Title: Towards an improved adult learning monitoring framework. Revisiting the available data and indicators
Publisher: Publications Office of the European Union
Publication Year: 2020
JRC N°: JRC119018
ISBN: 978-92-76-10222-9 (online)
ISSN: 1831-9424 (online)
Other Identifiers: EUR 30069 EN
OP KJ-NA-30069-EN-N (online)
URI: https://publications.jrc.ec.europa.eu/repository/handle/JRC119018
DOI: 10.2760/160673
Type: EUR - Scientific and Technical Research Reports
Abstract: Adult education is recognised as an essential driver of economic growth and social development within the European Union and has been a political priority for nearly two decades. It is deemed to play a pivotal role to create better jobs in Europe, improve quality of life and promote individual development, personal fulfillment and active citizenship. A number of Commission initiatives in the recent past have underscored the importance of adult learning. In particular, the European Pillar of Social Rights, proclaimed and signed by the Council of the EU, the European Parliament and the Commission during the Gothenburg Social Summit for fair jobs and growth announced the right to quality and inclusive education, training, and life-long learning as its very first principle. In addition, as part of the Education and Training 2020 (ET2020) strategy, EU Member States have agreed on a common target to increase participation in adult learning in the EU. Fostering adult learning is now more important than ever because of three concurrent factors: technological change, population ageing and global migration flows. Technological change, and in particular automation and digitisation, affecting the world of work by altering or erasing certain tasks, often the most repetitive and standardised, and creating new ones. Adult and learning is essential to ensure that workers, and especially older ones, are equipped with the necessary skills throughout their lifetime, so that they can thrive in a constantly changing labour market. Similarly, in the context of population ageing, adult learning and continuing education become crucial as they can provide older people with the capabilities they need to stay in work well into their sixties and seventies. Finally, adult learning has a central role to play in a context of international migration, since it can be a tool to support the linguistic, social and cultural integration of immigrants. . The "Education and Training 2020" (ET 2020) strategic framework is a crucial tool to monitor participation in adult learning; it set the average participation rate in adult learning at 15% of the population aged 25-64 by 2020. Yet, so far, only a few Member States have reached the benchmark. Furthermore, to underpin the adult learning target and support its monitoring within the European Semester, in 2018 Member States approved a comprehensive framework, developed by the Commission, for benchmarking adult skills and adult learning systems in the EU,. This report aims to reflect on the performance of the existing ET 2020 benchmark on adult participation in learning, by comparing cross-country patterns of participation using different sources of data. In particular, this report provides empirical evidence on participation in adult learning, with a specific focus on different subgroups, such as older people or others belonging to groups that are traditionally excluded from learning, which are identified as a priority by the European Council’s “Renewed European Agenda for Adult Learning” (EEAL). The report also discusses the strengths and weaknesses of the current data source used to create the indicators, i.e. the EU Labour Force Survey (EU-LFS) and extended coverage of adult learning in the EU-LFS as of 2022, enabling improved indicators, and further introduces the possibility to create other indicators based on different, complementary data sources, such as the Adult Education Survey (AES), the Continuing Vocational Training Survey (CVTS), the OECD Survey on Adult Skills (PIAAC), and others.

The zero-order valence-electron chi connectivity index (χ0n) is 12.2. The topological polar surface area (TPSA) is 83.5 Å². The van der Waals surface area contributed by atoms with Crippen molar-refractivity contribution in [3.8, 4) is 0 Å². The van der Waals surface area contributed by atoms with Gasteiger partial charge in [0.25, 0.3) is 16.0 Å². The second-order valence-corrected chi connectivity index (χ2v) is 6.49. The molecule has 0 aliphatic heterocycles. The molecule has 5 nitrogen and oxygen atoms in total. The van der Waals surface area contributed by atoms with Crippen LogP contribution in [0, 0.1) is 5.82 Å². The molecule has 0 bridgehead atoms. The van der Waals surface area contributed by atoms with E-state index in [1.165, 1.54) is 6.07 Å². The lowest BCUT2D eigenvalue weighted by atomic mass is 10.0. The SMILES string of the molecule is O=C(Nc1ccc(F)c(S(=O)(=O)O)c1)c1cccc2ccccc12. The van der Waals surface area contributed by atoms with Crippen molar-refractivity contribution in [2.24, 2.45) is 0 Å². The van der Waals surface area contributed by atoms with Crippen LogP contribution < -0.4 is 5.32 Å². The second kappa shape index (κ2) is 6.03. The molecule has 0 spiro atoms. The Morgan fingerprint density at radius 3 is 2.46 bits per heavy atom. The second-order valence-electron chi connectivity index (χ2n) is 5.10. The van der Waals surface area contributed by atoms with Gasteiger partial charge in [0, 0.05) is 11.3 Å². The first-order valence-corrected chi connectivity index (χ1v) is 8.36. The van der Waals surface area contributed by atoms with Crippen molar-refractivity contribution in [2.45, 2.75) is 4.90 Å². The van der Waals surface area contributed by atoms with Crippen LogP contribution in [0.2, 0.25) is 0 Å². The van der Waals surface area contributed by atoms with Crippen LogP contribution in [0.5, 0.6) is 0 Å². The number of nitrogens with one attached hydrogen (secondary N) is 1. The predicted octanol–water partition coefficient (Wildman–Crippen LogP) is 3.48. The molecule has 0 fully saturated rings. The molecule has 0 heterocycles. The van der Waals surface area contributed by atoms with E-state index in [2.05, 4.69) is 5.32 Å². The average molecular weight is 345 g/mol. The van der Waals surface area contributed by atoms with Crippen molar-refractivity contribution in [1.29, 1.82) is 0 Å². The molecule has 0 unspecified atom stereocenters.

JRC Directorate:Growth and Innovation

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